All of our galvanized buckets are available in single, case pack,
wholesale and pallet quantities.
Call our friendly customer service
in Virginia for information and pricing on wholesale and pallet
Monday - Friday 8:30 am to 5:00 pm EST
Some of our galvanized buckets are sold in two styles, "Labeled"
and "No Label". The Labeled buckets will ship with the manufacture's
label on one side of the bucket. The location and size of the label
may vary. The "No Label" buckets have had the label removed by us
prior to shipment. "No Label" buckets are slightly higher in price
to cover our cost of removing the label. To remove a label without leaving any sticky residue use a hairdryer to warm it up and gently remove.
Two size bottles were selected to illustrate bucket size. The smaller
blue bottle (12.7 ounces) demonstrates a regular size beverage. A can of soda or a glass bottle of pop or beer are examples of this standard 12.7 ounce size.
The larger blue bottle (26 ounces) represents a standard wine bottle. The number of beverages each bucket or tub hold are careful estimates to help you select the beverage tub size you need.
Tub beverage capacity is the maximum amount of standing bottles
(flat on the tub's bottom). With peanuts or ice (and placing the
drinks more randomly) you'll have room for more than the number
of "standing bottles," especially in the larger sizes.
Use beverage holding capacities as baseline numbers to make a reasonable choice on what size and how many beverage tubs you will need.
Three types of water-holding ability are available in our tubs and buckets. The use the symbol key provided in the cart below to see the water-holding capacity of large our buckets and tubs.
- Hot-dipped galvanized and electro-galvanized buckets and tubs are made with a durable watertight seal and are corrosion resistant.
- Powder-coat-painted color buckets and tubs generally hold water but additional sealing with clear calk is recommended for a lasting water-tight seal.
- Buckets with an optional plastic liner are not watertight and will corrode over time when exposed to water and corrosive conditions.
(1) Hot-Dip Galvanized Contribution to Zinc Levels in the Water Environment." American Galvanizers Association, 2013, www.galvanize.org/education-and-resources/publications/zinc-in-the-water-environment-white-paper.
(2) L BARHAM, MICHAEL, and DENNIS GILBERT. "Galvanizing and sustainable construction overview." Galvanizers Association . http://galco.ie/wp-content/uploads/2016/09/Galv-and-sustainable-construction-overview.pdf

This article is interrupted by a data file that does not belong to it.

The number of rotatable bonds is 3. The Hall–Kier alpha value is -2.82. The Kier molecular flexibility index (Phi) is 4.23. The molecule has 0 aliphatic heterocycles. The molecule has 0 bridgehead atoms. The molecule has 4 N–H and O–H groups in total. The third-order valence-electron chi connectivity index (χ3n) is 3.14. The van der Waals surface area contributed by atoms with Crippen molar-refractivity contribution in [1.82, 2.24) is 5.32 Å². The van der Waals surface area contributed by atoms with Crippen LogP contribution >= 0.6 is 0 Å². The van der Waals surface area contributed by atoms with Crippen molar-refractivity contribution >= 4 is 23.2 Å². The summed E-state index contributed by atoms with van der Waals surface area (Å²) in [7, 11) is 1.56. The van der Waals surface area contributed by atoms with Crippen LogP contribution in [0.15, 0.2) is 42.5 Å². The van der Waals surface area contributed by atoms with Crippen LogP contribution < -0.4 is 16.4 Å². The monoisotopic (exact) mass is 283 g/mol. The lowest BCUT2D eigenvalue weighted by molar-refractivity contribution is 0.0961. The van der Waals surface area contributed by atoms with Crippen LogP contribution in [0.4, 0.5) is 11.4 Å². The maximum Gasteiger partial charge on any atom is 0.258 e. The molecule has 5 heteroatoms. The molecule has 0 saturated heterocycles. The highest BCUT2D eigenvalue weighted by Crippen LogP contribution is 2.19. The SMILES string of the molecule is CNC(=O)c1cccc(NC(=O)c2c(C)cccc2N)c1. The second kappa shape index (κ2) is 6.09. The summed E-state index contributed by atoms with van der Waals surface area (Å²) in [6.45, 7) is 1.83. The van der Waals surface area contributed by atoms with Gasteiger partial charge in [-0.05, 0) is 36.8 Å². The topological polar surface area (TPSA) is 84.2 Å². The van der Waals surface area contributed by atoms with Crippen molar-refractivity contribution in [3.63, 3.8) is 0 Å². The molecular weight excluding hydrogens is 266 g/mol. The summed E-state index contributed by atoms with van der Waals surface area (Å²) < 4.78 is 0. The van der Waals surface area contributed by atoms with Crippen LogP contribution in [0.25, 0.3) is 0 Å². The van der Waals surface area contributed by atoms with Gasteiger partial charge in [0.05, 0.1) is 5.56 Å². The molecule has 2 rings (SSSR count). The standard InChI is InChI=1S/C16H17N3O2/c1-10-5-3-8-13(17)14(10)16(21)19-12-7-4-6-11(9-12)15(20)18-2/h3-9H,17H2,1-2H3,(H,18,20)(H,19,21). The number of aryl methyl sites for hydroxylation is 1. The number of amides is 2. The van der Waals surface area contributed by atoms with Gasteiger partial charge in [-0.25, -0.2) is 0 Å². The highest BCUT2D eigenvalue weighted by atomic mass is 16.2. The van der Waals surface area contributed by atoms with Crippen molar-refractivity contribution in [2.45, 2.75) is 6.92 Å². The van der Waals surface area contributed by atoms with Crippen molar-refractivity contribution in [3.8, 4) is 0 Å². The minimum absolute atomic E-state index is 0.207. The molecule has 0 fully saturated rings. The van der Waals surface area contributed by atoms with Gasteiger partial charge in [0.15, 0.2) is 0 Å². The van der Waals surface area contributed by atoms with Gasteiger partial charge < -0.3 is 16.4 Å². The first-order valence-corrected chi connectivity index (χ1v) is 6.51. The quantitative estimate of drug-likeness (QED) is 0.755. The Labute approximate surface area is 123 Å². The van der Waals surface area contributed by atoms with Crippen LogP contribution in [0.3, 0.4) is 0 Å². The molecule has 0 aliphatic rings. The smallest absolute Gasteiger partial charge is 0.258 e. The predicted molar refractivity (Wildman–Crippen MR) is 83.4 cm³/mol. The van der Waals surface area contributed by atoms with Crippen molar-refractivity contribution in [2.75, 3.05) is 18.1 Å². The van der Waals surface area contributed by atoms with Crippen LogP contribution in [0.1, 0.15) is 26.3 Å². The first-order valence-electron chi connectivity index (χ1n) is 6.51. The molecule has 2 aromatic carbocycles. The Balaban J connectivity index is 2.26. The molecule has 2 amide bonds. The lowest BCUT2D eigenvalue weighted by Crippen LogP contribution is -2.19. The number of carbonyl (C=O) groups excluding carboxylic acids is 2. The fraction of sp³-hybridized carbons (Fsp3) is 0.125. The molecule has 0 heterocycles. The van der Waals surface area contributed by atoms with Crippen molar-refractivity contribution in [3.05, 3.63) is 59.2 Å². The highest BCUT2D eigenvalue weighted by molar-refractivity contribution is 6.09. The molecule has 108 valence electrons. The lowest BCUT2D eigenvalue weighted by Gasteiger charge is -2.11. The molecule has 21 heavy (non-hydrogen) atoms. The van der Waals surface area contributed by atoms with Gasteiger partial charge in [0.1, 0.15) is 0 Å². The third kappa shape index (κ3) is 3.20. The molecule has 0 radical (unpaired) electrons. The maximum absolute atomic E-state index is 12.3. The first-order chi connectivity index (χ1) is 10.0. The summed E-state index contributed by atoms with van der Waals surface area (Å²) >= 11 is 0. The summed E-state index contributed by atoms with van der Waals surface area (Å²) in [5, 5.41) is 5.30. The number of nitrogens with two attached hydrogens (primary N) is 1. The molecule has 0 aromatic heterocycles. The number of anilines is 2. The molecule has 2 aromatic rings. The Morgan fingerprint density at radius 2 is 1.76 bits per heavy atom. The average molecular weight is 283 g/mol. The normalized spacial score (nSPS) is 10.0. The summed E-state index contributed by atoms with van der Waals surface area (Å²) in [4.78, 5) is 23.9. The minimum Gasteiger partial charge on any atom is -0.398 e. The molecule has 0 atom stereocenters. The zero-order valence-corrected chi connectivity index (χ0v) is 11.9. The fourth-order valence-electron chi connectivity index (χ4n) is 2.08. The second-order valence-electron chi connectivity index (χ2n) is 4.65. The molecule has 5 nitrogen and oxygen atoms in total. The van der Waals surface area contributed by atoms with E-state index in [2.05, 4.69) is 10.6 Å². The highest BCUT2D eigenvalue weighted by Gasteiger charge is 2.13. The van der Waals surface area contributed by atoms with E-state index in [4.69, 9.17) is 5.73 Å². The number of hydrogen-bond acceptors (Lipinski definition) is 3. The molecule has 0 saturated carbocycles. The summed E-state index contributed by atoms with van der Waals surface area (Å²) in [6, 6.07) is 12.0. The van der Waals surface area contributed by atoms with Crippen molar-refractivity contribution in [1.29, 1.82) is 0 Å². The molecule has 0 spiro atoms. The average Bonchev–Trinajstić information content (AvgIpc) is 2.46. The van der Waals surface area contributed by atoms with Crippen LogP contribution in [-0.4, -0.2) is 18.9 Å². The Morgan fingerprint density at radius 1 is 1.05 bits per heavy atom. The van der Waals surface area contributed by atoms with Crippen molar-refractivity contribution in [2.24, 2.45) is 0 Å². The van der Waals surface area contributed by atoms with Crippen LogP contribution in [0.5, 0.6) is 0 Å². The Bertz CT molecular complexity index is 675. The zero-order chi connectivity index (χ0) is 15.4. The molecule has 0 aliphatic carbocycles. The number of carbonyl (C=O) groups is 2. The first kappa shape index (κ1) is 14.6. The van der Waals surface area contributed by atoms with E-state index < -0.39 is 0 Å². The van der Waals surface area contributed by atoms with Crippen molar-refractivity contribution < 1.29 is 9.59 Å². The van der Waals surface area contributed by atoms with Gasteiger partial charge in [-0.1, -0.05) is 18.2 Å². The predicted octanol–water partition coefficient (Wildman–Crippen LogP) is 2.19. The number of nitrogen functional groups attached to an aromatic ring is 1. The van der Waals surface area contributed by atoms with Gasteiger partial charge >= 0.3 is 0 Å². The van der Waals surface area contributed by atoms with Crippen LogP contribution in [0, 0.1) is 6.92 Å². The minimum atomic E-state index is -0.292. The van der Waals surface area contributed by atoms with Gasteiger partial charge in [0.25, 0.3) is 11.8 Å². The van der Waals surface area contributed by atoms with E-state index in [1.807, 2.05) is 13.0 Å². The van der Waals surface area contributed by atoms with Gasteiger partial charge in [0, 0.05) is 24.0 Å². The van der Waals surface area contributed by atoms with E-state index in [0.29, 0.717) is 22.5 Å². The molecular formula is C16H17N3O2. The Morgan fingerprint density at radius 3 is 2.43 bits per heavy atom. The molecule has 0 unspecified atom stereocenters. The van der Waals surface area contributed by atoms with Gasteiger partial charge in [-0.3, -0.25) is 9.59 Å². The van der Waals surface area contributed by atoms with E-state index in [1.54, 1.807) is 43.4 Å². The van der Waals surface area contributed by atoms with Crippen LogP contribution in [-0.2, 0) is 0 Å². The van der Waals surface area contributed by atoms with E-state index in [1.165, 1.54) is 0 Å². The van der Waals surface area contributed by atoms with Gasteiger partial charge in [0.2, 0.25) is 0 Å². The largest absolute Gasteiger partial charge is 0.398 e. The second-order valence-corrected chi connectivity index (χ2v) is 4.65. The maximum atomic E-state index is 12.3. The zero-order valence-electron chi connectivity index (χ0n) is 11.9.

(3) Hot-Dip Galvanized Contribution to Zinc Levels in the Soil Environment." American Galvanizers Association, 2013, www.galvanize.org/education-and-resources/publications/zinc-in-the-soil-environment-white-paper.
(4) Woolley, Tom. Galvanizing and Sustainable Construction. Galvanizing and Sustainable Construction, European General Galvanizers Association, 2008.
(5)Canadian Council of Ministers of the Environment. 1999. Canadian soil quality guidelines for the protection of environmental and human health: Zinc. In: Canadian environmental
quality guidelines, 1999. Canadian Council of Ministers of the Environment, Winnipeg, Manatoba.
(6)Zinc Coatings (Publication). (2011). Retrieved March 15, 2018, from American Galvanizers Associaion website: https://www.galvanizeit.org/uploads/publications/Zinc_Coatings.pdf
(7) Hot-Dip Galvanizing for Sustainable Design (Publication). (2009). Retrieved March 15, 2018, from American Galvanizers Association website: https://www.daamgalvanizing.com/wp-content/uploads/2015/11/Galvanizing_for_Sustainable_Design2009.pdf
(8) Performance of Hot-Dip Galvanized Steel Products In the Atmosphere, Soil, Water, Concrete, and More (Publication). (2010). Retrieved March 14, 2018, from American Galvanizers Association website: https://www.galvanizeit.org/uploads/publications/Performance_of_Galvanized_Steel_Products.pdf
(9) Tice, E. A. (1962). Effects of Air Pollution on the Atmospheric Corrosion Behavior of Some Metals and Alloys. Journal of the Air Pollution Control Association,12(12), 553-559. doi:10.1080/00022470.1962.10468127
(10) Kusmierek, E., & Chrzescijanska, E. (2015). Atmospheric corrosion of metals in industrial city environment. Data in Brief, 3, 149-154. doi:10.1016/j.dib.2015.02.017
(11) Suzumura, Keita & Nakamura, Shun-ichi. (2004). Environmental Factors Affecting Corrosion of Galvanized Steel Wires. Journal of Materials in Civil Engineering. 16. 1-7. 10.1061/(ASCE)0899-1561(2004)16:1(1).
(12)Toxicological Profile for Zinc (pp. 139-205, Rep.). (2005). Atlanta, GA: Agency for Toxic Substances and Disease Registry. https://www.atsdr.cdc.gov/toxprofiles/tp60.pdf
(13) National Environment Protection Council. 2010. Guideline on Soil Quality Guidelines for Arsenic, Chromium (III), Copper, DDT, Lead, Naphthalene, Nickel & Zinc. Schedule B5c.
National Environment Protection Council, Adelaide, Australia.